Take Marvin's intense performance as the sadistic gangster Vince Stone in Fritz Lang's gritty 1953 film noir "The Big Heat," which is as visceral and shocking today as it was 60 years ago. In the famous "coffee scene," Marvin goes into an animalistic rage when he believes his girlfriend (Gloria Grahame) has told a former cop (Glenn Ford) about his nefarious activities. He twists her arm to get confirmation, but she refuses to say anything.
"You're a lying pig," he growls and picks up a pot of boiling coffee and hurls it on her face. Though the actual scalding is off camera, Marvin's face shows no pity as she screams in pain and runs out of the room. "She had it coming," he spits.
Epstein, author of "Lee Marvin: Point Blank," believes the Oscar-winning tough guy "was part of a new generation of acting in film. If Marlon Brando was the dividing line between the old theatrical way of acting on film and the new realistic way of acting on film, Lee was the dividing line between John Wayne and Clint Eastwood in terms of the male action-oriented actor. The man who made Eastwood's screen persona possible was Lee Marvin."
There's renewed interest in the life and career of the ex-Marine, who died in 1987 at age 63. On Thursday, Turner Classic Movies is devoting its evening programming to Marvin, showing "Cat Ballou," the 1965 comedy for which he won a lead-actor Oscar for his dual role; "Monte Walsh," the gentle, underrated 1970 western; "The Dirty Dozen," Robert Aldrich's 1967 World War II classic; and "Point Blank," John Boorman's taut '67 film noir.
The American Cinematheque's Egyptian Theatre is presenting "Call in the Marine: Lee Marvin on the Big Screen," a retrospective kicking off Feb. 8 with "Point Blank" and 1964's "The Killers." Epstein, actor Clu Gulager (Marvin's "Killers" costar) and Marvin's son, Christopher, will be in attendance opening night. Other films in the festival include "Cat Ballou," 1962's "The Man Who Shot Liberty Valance," 1968's "Hell in the Pacific" and 1966's "The Professionals."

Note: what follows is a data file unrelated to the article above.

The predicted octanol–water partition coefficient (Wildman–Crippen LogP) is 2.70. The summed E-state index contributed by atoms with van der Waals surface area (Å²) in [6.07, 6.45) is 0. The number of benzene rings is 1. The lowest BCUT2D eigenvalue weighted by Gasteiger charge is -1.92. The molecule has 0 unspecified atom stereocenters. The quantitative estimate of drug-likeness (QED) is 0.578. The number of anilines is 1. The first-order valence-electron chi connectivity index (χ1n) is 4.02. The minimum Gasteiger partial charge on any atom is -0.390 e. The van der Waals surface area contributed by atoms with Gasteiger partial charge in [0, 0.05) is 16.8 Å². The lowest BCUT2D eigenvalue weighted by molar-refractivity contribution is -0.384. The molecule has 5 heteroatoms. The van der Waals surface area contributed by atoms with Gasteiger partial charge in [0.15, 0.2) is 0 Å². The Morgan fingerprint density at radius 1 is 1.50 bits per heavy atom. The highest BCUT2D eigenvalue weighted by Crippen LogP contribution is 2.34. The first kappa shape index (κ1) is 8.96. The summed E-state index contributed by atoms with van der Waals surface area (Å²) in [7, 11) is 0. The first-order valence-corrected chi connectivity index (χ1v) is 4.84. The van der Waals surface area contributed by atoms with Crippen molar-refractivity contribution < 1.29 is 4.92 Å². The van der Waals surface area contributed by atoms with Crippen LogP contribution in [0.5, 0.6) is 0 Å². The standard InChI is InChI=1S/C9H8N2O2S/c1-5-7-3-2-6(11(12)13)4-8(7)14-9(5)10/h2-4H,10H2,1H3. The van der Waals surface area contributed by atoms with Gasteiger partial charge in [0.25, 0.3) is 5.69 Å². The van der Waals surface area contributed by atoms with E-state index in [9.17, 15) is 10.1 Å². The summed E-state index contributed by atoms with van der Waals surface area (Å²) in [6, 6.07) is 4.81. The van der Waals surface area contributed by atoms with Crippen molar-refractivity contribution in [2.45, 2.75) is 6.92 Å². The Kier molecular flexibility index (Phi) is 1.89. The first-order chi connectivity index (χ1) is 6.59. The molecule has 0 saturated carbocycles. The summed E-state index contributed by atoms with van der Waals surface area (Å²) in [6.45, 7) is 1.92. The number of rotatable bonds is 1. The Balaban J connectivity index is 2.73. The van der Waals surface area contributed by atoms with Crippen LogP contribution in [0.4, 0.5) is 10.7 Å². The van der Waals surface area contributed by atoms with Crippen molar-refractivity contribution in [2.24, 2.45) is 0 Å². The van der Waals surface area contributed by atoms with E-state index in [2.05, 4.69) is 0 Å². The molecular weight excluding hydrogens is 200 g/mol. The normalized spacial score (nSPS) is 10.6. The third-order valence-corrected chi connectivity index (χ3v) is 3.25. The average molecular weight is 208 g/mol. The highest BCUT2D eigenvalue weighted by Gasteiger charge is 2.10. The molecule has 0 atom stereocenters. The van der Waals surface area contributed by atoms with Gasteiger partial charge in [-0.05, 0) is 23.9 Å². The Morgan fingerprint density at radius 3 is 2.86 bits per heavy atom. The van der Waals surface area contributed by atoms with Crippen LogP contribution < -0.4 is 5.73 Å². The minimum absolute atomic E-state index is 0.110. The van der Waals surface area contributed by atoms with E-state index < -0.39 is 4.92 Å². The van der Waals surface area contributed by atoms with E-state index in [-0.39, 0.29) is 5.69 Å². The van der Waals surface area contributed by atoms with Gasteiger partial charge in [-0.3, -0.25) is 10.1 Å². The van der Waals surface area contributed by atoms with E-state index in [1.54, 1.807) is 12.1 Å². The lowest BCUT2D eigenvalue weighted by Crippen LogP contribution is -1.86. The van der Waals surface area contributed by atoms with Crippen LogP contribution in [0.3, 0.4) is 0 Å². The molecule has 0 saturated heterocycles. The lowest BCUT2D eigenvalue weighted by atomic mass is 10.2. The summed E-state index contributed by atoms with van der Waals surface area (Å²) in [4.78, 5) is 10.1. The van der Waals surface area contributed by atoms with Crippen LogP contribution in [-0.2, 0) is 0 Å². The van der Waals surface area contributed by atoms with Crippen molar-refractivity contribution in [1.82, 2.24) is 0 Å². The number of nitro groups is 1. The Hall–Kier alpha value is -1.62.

Angie Dickinson, who appeared with Marvin in three films — "The Killers," "Point Blank" and "Death Hunt," recalled the actor as "a man in agony. He was an intense man who wore that intensity on his face. I think he was deeply wounded as a child.
"When you carry that much pain you are an interesting person. You couldn't take your eyes off of him."
Like the majority of his characters, Marvin had a lot of demons. He came from a dysfunctional family — his father, Monte, was abusive; his mother, Courtenay, a fashion and beauty magazine editor, was less than maternal. Marvin was tough-fisted even as a kid, getting kicked out of boarding schools and dropping out of prep school.
As a member of the 4th Marine Division, Marvin saw brutal action in the South Pacific during World War II and was seriously wounded in the Battle of Saipan in 1944. He received a Purple Heart.
The war experiences shaped his life. Epstein said he probably suffered from post-traumatic stress disorder because of the war. He was an alcoholic and a heavy smoker, and despite stellar performances in such films as "The Big Heat," stardom didn't come overnight.
The book features extensive interviews with Marvin's late older brother Robert; Marvin's first wife, Betty, who was the mother of his four children; son Christopher and several others who knew Marvin, including his longtime agent Meyer Mishkin and David Kagon, his attorney in the actor's infamous "palimony" trial with his former girlfriend Michelle Triola Marvin.
Musician Christopher Marvin, 60, said the biography captures the romanticism of his father "as well as his demons he had dealing with the war."
Still, said Marvin, "as a kid I remember nothing but a lot of love. He could verbally be hard, especially if you messed up ... but he was never physical with any of us. There was always a kiss on the lip and 'I love you.' "
The year 1965 was a watershed one for Marvin thanks to "Cat Ballou," in which he got to demonstrate his gift for comedy as a boozy gunfighter and his silver-nosed assassin brother, and as an obnoxious baseball player past his prime in Stanley Kramer's epic 1965 drama "Ship of Fools."
But it was also a time when audiences were looking for a new kind of leading man. With his premature silver hair, piercing blue eyes, hang-dog expression and gravel-tinged baritone, he was a far cry from many of the popular male stars of the day.
"He was lucky enough in one sense to be about to break through the ceiling when the rules in Hollywood changed about what was acceptable about a leading man," said Epstein. "You didn't have to be matinee-handsome anymore. The kind of characters that were being portrayed weren't just white-hat rugged heroes like John Wayne.
"It was the '60s and there was a lot of frustration and anger and change in the air. He both reflected it and moved it forward."